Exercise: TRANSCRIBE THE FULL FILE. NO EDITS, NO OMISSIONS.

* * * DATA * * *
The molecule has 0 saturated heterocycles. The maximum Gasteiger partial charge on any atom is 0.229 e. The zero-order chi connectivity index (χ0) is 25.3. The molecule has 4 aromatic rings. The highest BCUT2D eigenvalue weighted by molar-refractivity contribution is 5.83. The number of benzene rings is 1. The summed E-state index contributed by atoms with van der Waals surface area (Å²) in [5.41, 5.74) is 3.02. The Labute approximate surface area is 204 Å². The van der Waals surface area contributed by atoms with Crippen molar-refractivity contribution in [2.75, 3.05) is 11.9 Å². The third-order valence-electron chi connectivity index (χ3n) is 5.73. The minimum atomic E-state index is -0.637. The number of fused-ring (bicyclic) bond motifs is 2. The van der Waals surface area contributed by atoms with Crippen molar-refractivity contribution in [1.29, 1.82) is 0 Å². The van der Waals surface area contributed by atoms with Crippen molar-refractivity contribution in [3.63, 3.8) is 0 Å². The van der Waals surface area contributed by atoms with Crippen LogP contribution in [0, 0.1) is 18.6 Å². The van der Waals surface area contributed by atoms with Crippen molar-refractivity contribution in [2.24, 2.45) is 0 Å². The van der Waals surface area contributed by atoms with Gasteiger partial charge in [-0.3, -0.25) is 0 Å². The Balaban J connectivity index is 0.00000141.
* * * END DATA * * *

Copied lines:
The molecule has 0 saturated heterocycles. The maximum Gasteiger partial charge on any atom is 0.229 e. The zero-order chi connectivity index (χ0) is 25.3. The molecule has 4 aromatic rings. The highest BCUT2D eigenvalue weighted by molar-refractivity contribution is 5.83. The number of benzene rings is 1. The summed E-state index contributed by atoms with van der Waals surface area (Å²) in [5.41, 5.74) is 3.02. The Labute approximate surface area is 204 Å². The van der Waals surface area contributed by atoms with Crippen molar-refractivity contribution in [2.75, 3.05) is 11.9 Å². The third-order valence-electron chi connectivity index (χ3n) is 5.73. The minimum atomic E-state index is -0.637. The number of fused-ring (bicyclic) bond motifs is 2. The van der Waals surface area contributed by atoms with Crippen molar-refractivity contribution in [1.29, 1.82) is 0 Å². The van der Waals surface area contributed by atoms with Crippen molar-refractivity contribution in [3.63, 3.8) is 0 Å². The van der Waals surface area contributed by atoms with Crippen LogP contribution in [0, 0.1) is 18.6 Å². The van der Waals surface area contributed by atoms with Crippen molar-refractivity contribution in [2.24, 2.45) is 0 Å². The van der Waals surface area contributed by atoms with Gasteiger partial charge in [-0.3, -0.25) is 0 Å². The Balaban J connectivity index is 0.00000141.